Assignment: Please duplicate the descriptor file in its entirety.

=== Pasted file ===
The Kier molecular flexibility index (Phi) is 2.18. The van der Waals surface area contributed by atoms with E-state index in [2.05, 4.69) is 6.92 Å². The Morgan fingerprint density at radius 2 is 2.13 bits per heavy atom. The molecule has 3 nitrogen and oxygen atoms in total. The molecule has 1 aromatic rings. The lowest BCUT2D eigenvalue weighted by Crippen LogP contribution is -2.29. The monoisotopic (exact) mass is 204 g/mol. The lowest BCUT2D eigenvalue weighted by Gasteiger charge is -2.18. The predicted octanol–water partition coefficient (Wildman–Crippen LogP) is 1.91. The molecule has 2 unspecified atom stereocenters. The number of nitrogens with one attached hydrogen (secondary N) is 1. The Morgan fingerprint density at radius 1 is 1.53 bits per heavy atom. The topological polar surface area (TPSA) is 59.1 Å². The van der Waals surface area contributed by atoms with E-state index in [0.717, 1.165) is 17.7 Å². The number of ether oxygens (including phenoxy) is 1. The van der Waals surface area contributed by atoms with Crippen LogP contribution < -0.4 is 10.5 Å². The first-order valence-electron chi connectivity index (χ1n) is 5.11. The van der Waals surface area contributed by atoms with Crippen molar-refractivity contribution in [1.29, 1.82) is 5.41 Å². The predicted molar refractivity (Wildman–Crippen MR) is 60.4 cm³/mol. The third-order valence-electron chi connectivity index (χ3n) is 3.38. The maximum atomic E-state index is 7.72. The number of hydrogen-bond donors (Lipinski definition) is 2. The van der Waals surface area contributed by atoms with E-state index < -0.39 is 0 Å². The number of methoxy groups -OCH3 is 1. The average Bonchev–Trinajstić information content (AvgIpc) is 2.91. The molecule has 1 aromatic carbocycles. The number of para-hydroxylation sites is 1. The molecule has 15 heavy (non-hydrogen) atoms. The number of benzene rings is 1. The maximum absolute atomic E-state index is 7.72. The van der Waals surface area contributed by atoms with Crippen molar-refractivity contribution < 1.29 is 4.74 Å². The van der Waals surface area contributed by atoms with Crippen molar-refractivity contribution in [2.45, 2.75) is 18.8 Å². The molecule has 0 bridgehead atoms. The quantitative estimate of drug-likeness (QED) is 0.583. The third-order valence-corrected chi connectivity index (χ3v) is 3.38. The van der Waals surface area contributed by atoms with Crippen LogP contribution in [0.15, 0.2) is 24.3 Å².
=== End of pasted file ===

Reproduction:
The Kier molecular flexibility index (Phi) is 2.18. The van der Waals surface area contributed by atoms with E-state index in [2.05, 4.69) is 6.92 Å². The Morgan fingerprint density at radius 2 is 2.13 bits per heavy atom. The molecule has 3 nitrogen and oxygen atoms in total. The molecule has 1 aromatic rings. The lowest BCUT2D eigenvalue weighted by Crippen LogP contribution is -2.29. The monoisotopic (exact) mass is 204 g/mol. The lowest BCUT2D eigenvalue weighted by Gasteiger charge is -2.18. The predicted octanol–water partition coefficient (Wildman–Crippen LogP) is 1.91. The molecule has 2 unspecified atom stereocenters. The number of nitrogens with one attached hydrogen (secondary N) is 1. The Morgan fingerprint density at radius 1 is 1.53 bits per heavy atom. The topological polar surface area (TPSA) is 59.1 Å². The van der Waals surface area contributed by atoms with E-state index in [0.717, 1.165) is 17.7 Å². The number of ether oxygens (including phenoxy) is 1. The van der Waals surface area contributed by atoms with Crippen LogP contribution < -0.4 is 10.5 Å². The first-order valence-electron chi connectivity index (χ1n) is 5.11. The van der Waals surface area contributed by atoms with Crippen molar-refractivity contribution in [1.29, 1.82) is 5.41 Å². The predicted molar refractivity (Wildman–Crippen MR) is 60.4 cm³/mol. The third-order valence-electron chi connectivity index (χ3n) is 3.38. The maximum atomic E-state index is 7.72. The number of hydrogen-bond donors (Lipinski definition) is 2. The van der Waals surface area contributed by atoms with E-state index < -0.39 is 0 Å². The number of methoxy groups -OCH3 is 1. The average Bonchev–Trinajstić information content (AvgIpc) is 2.91. The molecule has 1 aromatic carbocycles. The number of para-hydroxylation sites is 1. The molecule has 15 heavy (non-hydrogen) atoms. The number of benzene rings is 1. The maximum absolute atomic E-state index is 7.72. The van der Waals surface area contributed by atoms with Crippen molar-refractivity contribution < 1.29 is 4.74 Å². The van der Waals surface area contributed by atoms with Crippen molar-refractivity contribution in [2.45, 2.75) is 18.8 Å². The molecule has 0 bridgehead atoms. The quantitative estimate of drug-likeness (QED) is 0.583. The third-order valence-corrected chi connectivity index (χ3v) is 3.38. The van der Waals surface area contributed by atoms with Crippen LogP contribution in [0.15, 0.2) is 24.3 Å².